Lucian Tapiedi, Papuan Teacher-Evangelist at Sangara (from Taupota). He trained at St. Aidan's College, Dogura.

Leslie Gariadi, Papuan Evangelist (from Boianai), assisting the Revd. Henry Matthews at Port Moresby. He trained at St. Aidan's College.

Subsequent Events

1946: The site of the Martyrdom of the Gona staff was dedicated and made a shrine.

1948: First record of celebration of New Guinea Martyrs' Festival. This was at Gona.

1948: Martyrs' Memorial School, now at Agenahambo, opened at Sangara. A.B.M. gave £5000 towards it.


FIRST EVENSONG (September 1st)

Psalm 116. 1st Lesson, Wisdom 3: 1-9; 2nd Lesson, Rev. 6: 9-11. Collect as for the Eucharist.


Psalm 130. 1st Lesson, Zeph. 3: 7-end; 2nd Lesson, Romans 8: 18-32. Collect as for the Eucharist.


Psalm 126. 1st Lesson, Wisdom 5: 1-15; 2nd Lesson, 2 Cor. 6: 1-10. Collect as for the Eucharist.

For the Commemoration of
the Feast of the New Guinea Martyrs
on September 2nd.


O Almighty God, who didst enable thy missionary and Papuan martyrs in New Guinea, in the day of sore trial and danger, to be faithful to their calling and to glorify thee by their deaths: Grant we humbly beseech thee that, by the witness of these thy martyrs, thy whole Church may be enriched and strengthened for thy gathering into thy fold of thy children in all lands; and that we thy servants, following the example of their steadfastness and courage, may labour the more fervently for the coming of thy kingdom, and may so faithfully serve thee here on earth that we may be joined with them hereafter in heaven. Through thy Son Jesus Christ our Lord, who liveth and reigneth with thee and the Holy Ghost, ever one God, world without end. Amen.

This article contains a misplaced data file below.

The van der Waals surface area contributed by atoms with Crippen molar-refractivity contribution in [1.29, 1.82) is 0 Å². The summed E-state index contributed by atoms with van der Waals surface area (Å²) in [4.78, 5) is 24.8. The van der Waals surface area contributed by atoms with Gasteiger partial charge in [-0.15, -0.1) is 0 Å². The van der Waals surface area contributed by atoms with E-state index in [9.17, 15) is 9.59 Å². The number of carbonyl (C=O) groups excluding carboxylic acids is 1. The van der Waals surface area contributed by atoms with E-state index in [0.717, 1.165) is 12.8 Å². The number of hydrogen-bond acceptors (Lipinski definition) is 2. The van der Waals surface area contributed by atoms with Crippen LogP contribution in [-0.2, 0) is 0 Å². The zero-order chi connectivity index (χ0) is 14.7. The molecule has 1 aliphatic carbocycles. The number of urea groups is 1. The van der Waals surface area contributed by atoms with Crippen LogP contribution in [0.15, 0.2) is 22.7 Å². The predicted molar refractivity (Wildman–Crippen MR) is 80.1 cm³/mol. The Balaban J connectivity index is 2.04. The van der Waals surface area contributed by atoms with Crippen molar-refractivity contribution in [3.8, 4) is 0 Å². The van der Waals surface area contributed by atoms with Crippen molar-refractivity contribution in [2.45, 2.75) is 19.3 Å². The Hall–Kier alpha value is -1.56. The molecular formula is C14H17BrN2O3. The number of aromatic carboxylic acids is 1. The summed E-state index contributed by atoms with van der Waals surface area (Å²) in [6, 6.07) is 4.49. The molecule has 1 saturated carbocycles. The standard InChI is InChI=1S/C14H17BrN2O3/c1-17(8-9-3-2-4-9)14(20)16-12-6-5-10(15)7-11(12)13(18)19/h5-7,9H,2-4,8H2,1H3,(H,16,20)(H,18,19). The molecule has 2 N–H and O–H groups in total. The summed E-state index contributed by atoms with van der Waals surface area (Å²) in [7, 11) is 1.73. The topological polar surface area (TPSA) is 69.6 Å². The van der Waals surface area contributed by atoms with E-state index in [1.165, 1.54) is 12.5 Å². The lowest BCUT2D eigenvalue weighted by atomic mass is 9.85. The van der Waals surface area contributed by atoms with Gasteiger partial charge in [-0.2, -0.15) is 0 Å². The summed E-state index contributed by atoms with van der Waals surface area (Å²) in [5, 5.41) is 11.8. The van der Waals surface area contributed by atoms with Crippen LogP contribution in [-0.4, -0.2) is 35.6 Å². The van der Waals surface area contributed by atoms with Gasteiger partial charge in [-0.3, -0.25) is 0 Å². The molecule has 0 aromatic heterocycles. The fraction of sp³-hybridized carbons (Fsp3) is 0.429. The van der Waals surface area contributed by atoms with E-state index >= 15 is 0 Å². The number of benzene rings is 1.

EPISTLE: Romans 8: 33.

Who shall lay anything to the charge of God's elect? It is God that justifieth. Who is he that condemneth? It is Christ that died, yea rather, that is risen again, who is at the right hand of God, who also maketh intercession for us. Who shall separate us from the love of Christ? Shall tribulation, or distress, or persecution, or nakedness, or peril, or sword? As it is written, for thy sake we are killed all the day long; we are accounted as sheep for the slaughter. Nay, in all these things we are more than conquerors through him that loved us. For I am persuaded, that neither death, nor life, nor angels, nor principalities, nor powers, nor things present, nor things to come, nor height, nor depth, nor any other creature, shall be able to separate us from the love of God, which is in Christ Jesus our Lord.